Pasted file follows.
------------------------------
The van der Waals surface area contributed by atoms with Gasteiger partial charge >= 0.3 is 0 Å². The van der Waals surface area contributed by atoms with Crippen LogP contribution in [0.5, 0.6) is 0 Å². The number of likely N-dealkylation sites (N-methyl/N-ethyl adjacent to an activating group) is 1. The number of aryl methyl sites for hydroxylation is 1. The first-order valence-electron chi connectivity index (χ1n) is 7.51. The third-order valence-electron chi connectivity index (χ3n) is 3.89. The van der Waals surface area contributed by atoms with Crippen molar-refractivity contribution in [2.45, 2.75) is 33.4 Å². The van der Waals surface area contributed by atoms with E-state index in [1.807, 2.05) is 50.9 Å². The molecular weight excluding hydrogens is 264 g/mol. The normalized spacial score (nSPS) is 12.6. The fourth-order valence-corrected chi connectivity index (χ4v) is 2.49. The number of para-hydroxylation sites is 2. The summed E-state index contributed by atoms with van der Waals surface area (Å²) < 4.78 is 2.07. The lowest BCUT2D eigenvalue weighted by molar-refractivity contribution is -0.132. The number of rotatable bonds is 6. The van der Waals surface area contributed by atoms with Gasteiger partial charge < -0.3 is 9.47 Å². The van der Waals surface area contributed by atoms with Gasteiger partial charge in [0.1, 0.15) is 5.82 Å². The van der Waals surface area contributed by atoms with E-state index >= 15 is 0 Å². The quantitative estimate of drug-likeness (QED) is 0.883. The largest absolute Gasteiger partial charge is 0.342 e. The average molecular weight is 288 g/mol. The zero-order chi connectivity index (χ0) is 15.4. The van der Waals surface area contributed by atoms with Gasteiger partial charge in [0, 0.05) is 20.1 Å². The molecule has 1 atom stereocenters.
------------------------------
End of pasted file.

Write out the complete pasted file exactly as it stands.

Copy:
The van der Waals surface area contributed by atoms with Gasteiger partial charge >= 0.3 is 0 Å². The van der Waals surface area contributed by atoms with Crippen LogP contribution in [0.5, 0.6) is 0 Å². The number of likely N-dealkylation sites (N-methyl/N-ethyl adjacent to an activating group) is 1. The number of aryl methyl sites for hydroxylation is 1. The first-order valence-electron chi connectivity index (χ1n) is 7.51. The third-order valence-electron chi connectivity index (χ3n) is 3.89. The van der Waals surface area contributed by atoms with Crippen molar-refractivity contribution in [2.45, 2.75) is 33.4 Å². The van der Waals surface area contributed by atoms with E-state index in [1.807, 2.05) is 50.9 Å². The molecular weight excluding hydrogens is 264 g/mol. The normalized spacial score (nSPS) is 12.6. The fourth-order valence-corrected chi connectivity index (χ4v) is 2.49. The number of para-hydroxylation sites is 2. The summed E-state index contributed by atoms with van der Waals surface area (Å²) < 4.78 is 2.07. The lowest BCUT2D eigenvalue weighted by molar-refractivity contribution is -0.132. The number of rotatable bonds is 6. The van der Waals surface area contributed by atoms with Gasteiger partial charge < -0.3 is 9.47 Å². The van der Waals surface area contributed by atoms with Gasteiger partial charge in [0.1, 0.15) is 5.82 Å². The van der Waals surface area contributed by atoms with E-state index >= 15 is 0 Å². The quantitative estimate of drug-likeness (QED) is 0.883. The largest absolute Gasteiger partial charge is 0.342 e. The average molecular weight is 288 g/mol. The zero-order chi connectivity index (χ0) is 15.4. The van der Waals surface area contributed by atoms with Gasteiger partial charge in [0, 0.05) is 20.1 Å². The molecule has 1 atom stereocenters.